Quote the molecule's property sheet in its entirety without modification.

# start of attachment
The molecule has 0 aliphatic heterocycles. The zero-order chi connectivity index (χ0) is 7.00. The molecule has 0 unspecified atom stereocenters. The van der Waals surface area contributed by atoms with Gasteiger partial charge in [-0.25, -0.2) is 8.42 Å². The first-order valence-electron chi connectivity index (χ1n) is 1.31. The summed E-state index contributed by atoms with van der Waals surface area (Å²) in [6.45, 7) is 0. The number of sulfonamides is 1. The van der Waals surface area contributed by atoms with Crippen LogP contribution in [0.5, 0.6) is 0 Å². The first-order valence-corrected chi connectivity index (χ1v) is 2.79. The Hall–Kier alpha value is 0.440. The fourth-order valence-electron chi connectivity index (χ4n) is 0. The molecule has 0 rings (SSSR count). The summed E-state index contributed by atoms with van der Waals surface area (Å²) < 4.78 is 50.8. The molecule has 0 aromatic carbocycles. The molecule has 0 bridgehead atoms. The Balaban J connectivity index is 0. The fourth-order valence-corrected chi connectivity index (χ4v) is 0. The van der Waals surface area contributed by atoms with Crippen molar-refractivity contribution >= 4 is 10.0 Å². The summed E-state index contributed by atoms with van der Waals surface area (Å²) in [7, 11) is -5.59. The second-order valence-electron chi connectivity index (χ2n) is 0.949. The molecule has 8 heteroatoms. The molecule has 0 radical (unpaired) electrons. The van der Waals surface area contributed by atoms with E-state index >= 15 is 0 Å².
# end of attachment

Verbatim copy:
The molecule has 0 aliphatic heterocycles. The zero-order chi connectivity index (χ0) is 7.00. The molecule has 0 unspecified atom stereocenters. The van der Waals surface area contributed by atoms with Gasteiger partial charge in [-0.25, -0.2) is 8.42 Å². The first-order valence-electron chi connectivity index (χ1n) is 1.31. The summed E-state index contributed by atoms with van der Waals surface area (Å²) in [6.45, 7) is 0. The number of sulfonamides is 1. The van der Waals surface area contributed by atoms with Crippen LogP contribution in [0.5, 0.6) is 0 Å². The first-order valence-corrected chi connectivity index (χ1v) is 2.79. The Hall–Kier alpha value is 0.440. The fourth-order valence-electron chi connectivity index (χ4n) is 0. The molecule has 0 rings (SSSR count). The summed E-state index contributed by atoms with van der Waals surface area (Å²) < 4.78 is 50.8. The molecule has 0 aromatic carbocycles. The molecule has 0 bridgehead atoms. The Balaban J connectivity index is 0. The fourth-order valence-corrected chi connectivity index (χ4v) is 0. The van der Waals surface area contributed by atoms with Crippen molar-refractivity contribution >= 4 is 10.0 Å². The summed E-state index contributed by atoms with van der Waals surface area (Å²) in [7, 11) is -5.59. The second-order valence-electron chi connectivity index (χ2n) is 0.949. The molecule has 8 heteroatoms. The molecule has 0 radical (unpaired) electrons. The van der Waals surface area contributed by atoms with E-state index >= 15 is 0 Å².